Modern postal history an intriguing frontier

By Jesse Robitaille

Most of the talk about modern postal history focuses on the blight of pen cancellations, something I’ve discussed in my column on a few occasions.

But despite mail carriers’ penchant for destruction – all in the name of revenue protection, of course – the modern postal history scene should interest even classic collectors. It has all the intrigue of classic postal history (rates, routes and frankings, oh my!) but with a few distinct characteristics.

Since the turn of the century, there have been 15 rate increases for domestic lettermail alone (compared to only two in the nearly 30-year period between 1943 and 1971). Couple this with a stamp program whose varied formats – intended more for collectors than mail – can only be described as burgeoning, and modern postal historians are left with uncovering a new frontier ripe for discoveries.

Simply put, opportunities abound for collectors of modern postal history.

With that, I’d like to share one of my favourite modern covers from the “Trajan Media Mail Collection.” Not only does it feature some of the fascinating facets of postal history – with attractive frankings and interesting postmarks – but it also tells a story about modern mail processing and routes.

Last summer, CSN Editor Mike Walsh and I joined about a dozen philatelists on a tour of Lowe-Martin, one of the three security printers Canada Post contracts to print its stamps. About a month later, we received a large envelope from Jim Phillips, Canada Post’s director of stamp services, who sent us some Picture Postage stamps featuring a group photo from the tour.

A beautiful cover, it’s franked with several stamps, including a 2010 $10 “blue whale” (Scott #2405) at the top right plus a pair of stamps from the 2019 program (SC #3173 and #3164) and a trio from 2018 (SC #3110, #3121 and #3127).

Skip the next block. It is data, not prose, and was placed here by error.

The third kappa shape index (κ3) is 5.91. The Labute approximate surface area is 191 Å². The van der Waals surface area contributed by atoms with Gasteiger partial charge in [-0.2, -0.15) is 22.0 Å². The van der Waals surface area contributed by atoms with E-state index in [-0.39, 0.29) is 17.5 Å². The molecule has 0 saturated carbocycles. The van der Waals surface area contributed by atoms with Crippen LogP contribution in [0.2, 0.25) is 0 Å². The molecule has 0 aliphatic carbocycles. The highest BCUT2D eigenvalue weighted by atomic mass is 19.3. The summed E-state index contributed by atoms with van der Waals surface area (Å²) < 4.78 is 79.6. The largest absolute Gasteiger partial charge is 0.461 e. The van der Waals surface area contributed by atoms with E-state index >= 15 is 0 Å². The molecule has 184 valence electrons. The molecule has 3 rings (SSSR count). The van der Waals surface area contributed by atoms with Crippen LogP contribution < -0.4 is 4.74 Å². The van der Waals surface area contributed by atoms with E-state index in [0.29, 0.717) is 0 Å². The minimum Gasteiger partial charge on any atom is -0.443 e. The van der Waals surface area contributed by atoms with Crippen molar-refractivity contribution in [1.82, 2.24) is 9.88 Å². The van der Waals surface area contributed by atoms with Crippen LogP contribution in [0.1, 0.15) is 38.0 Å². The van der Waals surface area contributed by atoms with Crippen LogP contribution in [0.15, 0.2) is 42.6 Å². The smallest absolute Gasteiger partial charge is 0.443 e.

They’re tied by three “PC” postmarks, which was unknown to me and – after discussing with a CSN reader – raised some questions about the cover’s route.

I then contacted Canada Post to track down the origins of the “PC” postmark.

It’s used on some Ontario mail, according to media relations manager Phil Legault. Rather than being processed by Canada Post’s mechanized equipment, this cover was manually cancelled at either a plant or depot in the Montréal region, where mail originating from Ottawa is processed, Legault said.

“PC” stands for “Postes Canada” (or Canada Post).

2 Comments

  • Ron says:

    Dear Jessie,
    I read your nice recent Opinion on collecting modern postal history. Although I am a collector of classical Canadian Postal History, I would like to comment on one aspect of modern postal history that you didn’t mention. Living in the U.S., and being involved with BNAPS, PSSC and PHSC, participating in Canadian auctions, getting newsletters from BNAPS Study Groups, getting mail from Canadian dealers, buying Canadian postal history from Canadian sellers on eBay, communicating with Canadian collectors, etc., I get a lot of mail from Canada. I’ve noticed that a good portion of the mail that I receive has not been cancelled. Anecdotally, I would estimate about 2/3 of the Canadian-franked mail that I have received over the last few years has been uncancelled. I don’t know if domestic Canadian mail also has such a high percentage of “skips”. If so, although I don’t mail letters within Canada, I would think that potentially, Canada Post would lose a good deal of revenue if Canadians reused these uncancelled stamps, even though such activity would be against postal regulations. More importantly, this must put a “damper” on modern postal history (at least for cross border mail) since uncancelled covers are not really modern postal history since there is no record of actual use in the mail. Just a thought! Ron Majors, OTB, Vice-President BNAPS.

    • Jesse says:

      Hi Ron,

      Thanks for reading and commenting! We’ve heard uncancelled mail is fairly common in Canada (when it’s not being pen cancelled, at least), and this could certainly put a damper on modern postal history—especially for cross-border mail as you mention.

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